Khrzhanovsky began by commissioning famous novelist Vladimir Sorokin, with whom he had worked on 4, to write the script. Sorokin is a provocateur whose fiction periodically features people eating excrement and/or each other, so no one expected a straight-up Hollywood biopic - yet the first draft of his script still managed to shock nearly everyone who read it. The main character spent half the film masturbating; a later scene showed the comatose physicist, dribbling spittle and all, being molested by hospital nurses. The team tried a couple of rewrites. Finally, Sorokin amicably handed the reins over to Khrzhanovsky, saying, the director recalls, “I gave you clay. You mold whatever you want.” From here on out, Dau would be one man’s vision. And it would only get weirder.
The set is roughly the size of two football fields, surrounded by a five-story fantasia of oppressive architecture. One edifice, a woozy take on Lenin’s tomb, has an irregular ziggurat leading up to it. A coliseum-like stadium looms over two drab residential buildings. Atonal cello music squalls across the city, issuing from pole-mounted loudspeakers. The sole purpose of it seems to be to make one tense, uncomfortable, on edge.
"Are you going to augment the city with CGI later?" I ask, just to ask something.
Khrzhanovsky jumps in place and winces. “See, if one of the guards heard you, he would fine me a thousand hryvnias [about $125],” he says. “Because you’re my guest. It doesn’t matter that I am the boss. I get frisked like everyone else. You can’t use words that have no meaning in this world.”
As a journalist, I find it easy to interview Republicans. They tend to adore me because I’m their idea of a palatable immigrant: came in legally, “escaped communism” (in fact, my family ran away from Latvian nationalism, but why split hairs), learned enough English to write in it, etc etc. I’m basically Ayn Rand! So a week or so ago, when I first ran across that now-famous Elizabeth Warren quote - that “no one in this country got rich on his own” - I admit to experiencing a twinge of protest. Not that I’m rich in Warren’s, or OWS’s, definition. But I had almost begun to believe the hype about my proud self-sufficiency. It took me a few minutes to remember how I actually got here: one, the Jackson-Vanik Amendment, which first allowed Soviet Jews to emigrate to the U.S. en masse (both Jackson and Vanik were Democrats); two, a year and a half in Cleveland spent on full-on welfare, food stamps and all, that allowed my family to learn English in relative peace; and three, the Clinton-era Pell grants that financed my first years of college. In short, my American self is entirely a creation of federal social programs. The very programs routinely attacked by the same people championing the likes of me in contrast to, say, an illegal Mexican immigrant. Who, ironically, is much more self-sufficient.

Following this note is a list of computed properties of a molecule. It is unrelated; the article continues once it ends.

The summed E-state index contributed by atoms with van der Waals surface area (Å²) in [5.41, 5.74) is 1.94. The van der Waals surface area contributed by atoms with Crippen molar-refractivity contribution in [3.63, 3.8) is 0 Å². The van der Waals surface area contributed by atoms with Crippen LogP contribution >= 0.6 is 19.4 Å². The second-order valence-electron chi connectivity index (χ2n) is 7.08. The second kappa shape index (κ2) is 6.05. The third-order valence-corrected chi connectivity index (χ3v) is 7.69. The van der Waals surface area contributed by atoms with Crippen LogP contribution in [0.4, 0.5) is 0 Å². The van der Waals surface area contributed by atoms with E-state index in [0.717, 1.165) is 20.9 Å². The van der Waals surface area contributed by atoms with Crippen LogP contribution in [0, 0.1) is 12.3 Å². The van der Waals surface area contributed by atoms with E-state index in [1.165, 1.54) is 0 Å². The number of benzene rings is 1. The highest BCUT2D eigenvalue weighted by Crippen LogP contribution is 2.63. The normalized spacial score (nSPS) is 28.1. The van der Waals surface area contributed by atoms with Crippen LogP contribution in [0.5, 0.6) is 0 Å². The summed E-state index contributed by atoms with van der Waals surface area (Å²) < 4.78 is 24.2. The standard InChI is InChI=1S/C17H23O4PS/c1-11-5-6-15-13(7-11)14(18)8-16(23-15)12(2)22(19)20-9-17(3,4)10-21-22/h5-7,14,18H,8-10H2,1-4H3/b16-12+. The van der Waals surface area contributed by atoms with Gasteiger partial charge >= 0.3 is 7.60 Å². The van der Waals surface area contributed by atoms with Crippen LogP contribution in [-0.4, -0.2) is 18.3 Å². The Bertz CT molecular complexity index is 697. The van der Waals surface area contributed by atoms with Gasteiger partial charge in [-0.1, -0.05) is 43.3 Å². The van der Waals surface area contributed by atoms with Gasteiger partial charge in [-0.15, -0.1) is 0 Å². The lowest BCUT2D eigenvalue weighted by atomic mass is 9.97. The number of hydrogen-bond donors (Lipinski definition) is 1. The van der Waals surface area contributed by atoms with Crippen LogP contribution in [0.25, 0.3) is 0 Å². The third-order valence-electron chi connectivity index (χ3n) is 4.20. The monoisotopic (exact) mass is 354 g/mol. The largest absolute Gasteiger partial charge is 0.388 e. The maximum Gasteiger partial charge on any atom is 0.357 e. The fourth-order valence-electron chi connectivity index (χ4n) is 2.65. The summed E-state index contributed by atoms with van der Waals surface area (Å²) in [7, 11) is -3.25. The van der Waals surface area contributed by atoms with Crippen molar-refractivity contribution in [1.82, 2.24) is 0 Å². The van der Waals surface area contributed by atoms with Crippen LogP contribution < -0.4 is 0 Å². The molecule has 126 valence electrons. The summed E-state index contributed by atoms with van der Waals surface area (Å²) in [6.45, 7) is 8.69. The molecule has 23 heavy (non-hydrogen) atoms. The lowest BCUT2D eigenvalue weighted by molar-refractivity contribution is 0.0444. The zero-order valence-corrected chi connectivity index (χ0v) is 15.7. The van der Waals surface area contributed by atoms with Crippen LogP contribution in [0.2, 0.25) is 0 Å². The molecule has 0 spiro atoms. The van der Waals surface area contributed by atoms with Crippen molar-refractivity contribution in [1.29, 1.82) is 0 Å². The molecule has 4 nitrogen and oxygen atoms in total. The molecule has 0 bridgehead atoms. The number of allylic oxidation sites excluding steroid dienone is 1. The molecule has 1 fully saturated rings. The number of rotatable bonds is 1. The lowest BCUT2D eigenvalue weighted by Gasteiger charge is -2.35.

Not going to list favorite R.E.M. songs, just moments.
Mills counting off “Drive.” The banjo coming in on “Wendell Gee.” The first lick of “Fall On Me.” The world’s most polite feedback squeal, on ”Try Not To Breathe.” Stipe’s lost little “whoa” three quarters through the cover of “First We Take Manhattan.” Pool sounds on “We Walk,” slowed down into thunder. The arm gesture illustrating “flailing around” in the “Losing My Religion” video. The one-note change to the "Driver 8" vocal melody on 2008 tour. The word “alkali” in “How The West Was Won.” The key change halfway through “New Orleans Instrumental #1.” The last, seventh, “listen to me” on “Welcome to the Occupation.”
Another in a streak of serious, in-depth articles triggered by the book, which seem to come mostly from the U.K. Alas, they’ve shortened one quote of mine, about Soviet chic. Here it is in full:
Let’s be honest with ourselves: totalitarian imagery is attractive, and Soviet kitsch is totalitarian imagery at its most acceptable. Martin Amis has written a largely useless book about Communism, Koba the Dread, which happens to raise one great question on the side: why doesn’t a Lenin T-shirt get you thrown out of a dinner party? Well, partly because the French made Marxism cool in the 1950s, and partly it’s Russia’s own fault for not having had its own Nuremberg in 1991. And that’s why I tried to steer clear of Commie kitsch in the book.
Things Found Growing in Brooklyn by NYT Headline Writers So Far
A Population A Boardwalk A Jew A Potted Palm An Oil Spill A Child An Epic A Chill A Piano Bar A Shuttle A Clothesmaker Despair An Idea A Park A Tee A Street Active Urban Ministry A Team A Museum Title Game of Sorts A Style A Re-Election Campaign A Pile A Festival A Subway Station A House A Hustler A Commune A Dream A Bush It A Pothole A Boy TV The Ecstatic Passion of Indie Rock